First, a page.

Dryland degradationTheme(s): Social-Ecological Resilience
Drylands cover over 41% of the earth’s surface and have degraded over time because of various human activities and habitation patterns including soil erosion, and the long-term loss of natural vegetation. Dryland degradation has been defined as one of the major environmental issues of the 21st century particularly due to the impact on world food security and environmental quality.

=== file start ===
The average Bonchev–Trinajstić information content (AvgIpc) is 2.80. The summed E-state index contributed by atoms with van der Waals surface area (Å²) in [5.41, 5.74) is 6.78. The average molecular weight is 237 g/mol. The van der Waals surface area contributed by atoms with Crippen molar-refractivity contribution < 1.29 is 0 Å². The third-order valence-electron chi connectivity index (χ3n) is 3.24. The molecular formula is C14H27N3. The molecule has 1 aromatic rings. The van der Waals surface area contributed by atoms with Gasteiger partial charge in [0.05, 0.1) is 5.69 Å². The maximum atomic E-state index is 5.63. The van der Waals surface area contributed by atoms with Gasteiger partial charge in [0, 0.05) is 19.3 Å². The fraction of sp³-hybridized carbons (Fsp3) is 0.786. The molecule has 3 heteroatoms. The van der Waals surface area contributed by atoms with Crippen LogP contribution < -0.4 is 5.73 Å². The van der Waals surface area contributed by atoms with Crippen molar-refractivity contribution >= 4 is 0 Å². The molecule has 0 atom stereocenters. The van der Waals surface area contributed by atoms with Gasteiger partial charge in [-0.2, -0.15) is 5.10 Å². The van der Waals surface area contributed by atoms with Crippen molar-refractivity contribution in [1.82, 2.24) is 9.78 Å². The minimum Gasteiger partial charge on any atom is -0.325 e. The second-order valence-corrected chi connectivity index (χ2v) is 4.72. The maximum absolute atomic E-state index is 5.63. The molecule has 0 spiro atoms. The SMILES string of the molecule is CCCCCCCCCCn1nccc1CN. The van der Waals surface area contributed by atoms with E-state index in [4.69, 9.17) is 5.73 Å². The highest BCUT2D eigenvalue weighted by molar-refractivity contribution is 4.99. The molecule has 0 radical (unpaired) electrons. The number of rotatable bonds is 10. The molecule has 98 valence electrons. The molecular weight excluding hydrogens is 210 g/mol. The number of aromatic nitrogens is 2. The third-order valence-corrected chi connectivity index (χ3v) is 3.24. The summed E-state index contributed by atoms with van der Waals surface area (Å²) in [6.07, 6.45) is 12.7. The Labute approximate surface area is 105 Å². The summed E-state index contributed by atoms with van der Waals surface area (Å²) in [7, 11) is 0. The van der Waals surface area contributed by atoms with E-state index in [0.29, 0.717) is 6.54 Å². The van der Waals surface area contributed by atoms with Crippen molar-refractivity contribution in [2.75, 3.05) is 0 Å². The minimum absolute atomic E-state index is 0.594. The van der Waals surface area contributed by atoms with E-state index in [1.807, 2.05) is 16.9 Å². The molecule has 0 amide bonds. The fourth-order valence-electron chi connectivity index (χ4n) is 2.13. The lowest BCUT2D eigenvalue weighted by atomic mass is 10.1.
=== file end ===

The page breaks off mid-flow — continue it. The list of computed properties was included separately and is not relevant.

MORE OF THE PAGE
One of the defining characteristics of dryland degradation is the shift from a vegetated regime into a patchy bare soil regime. The ecological drivers of this regime shift into an unproductive, marginalized have been well documented, but these changes are often reinforced by social processes which are not as well understood. The aim of this project is to use a comparative case study analysis to study social-ecological regime shifts in the African drylands. The main social connections driving the ecological processes will be focused on as well as how communities have responded to change, how they have demonstrated resilience and adapted and transformed over time. This will allow for a better understanding of the social, behavioral and ecological processes driving dryland degradation and how these can be used to increase resilience of this social-ecological system and prevent further degradation.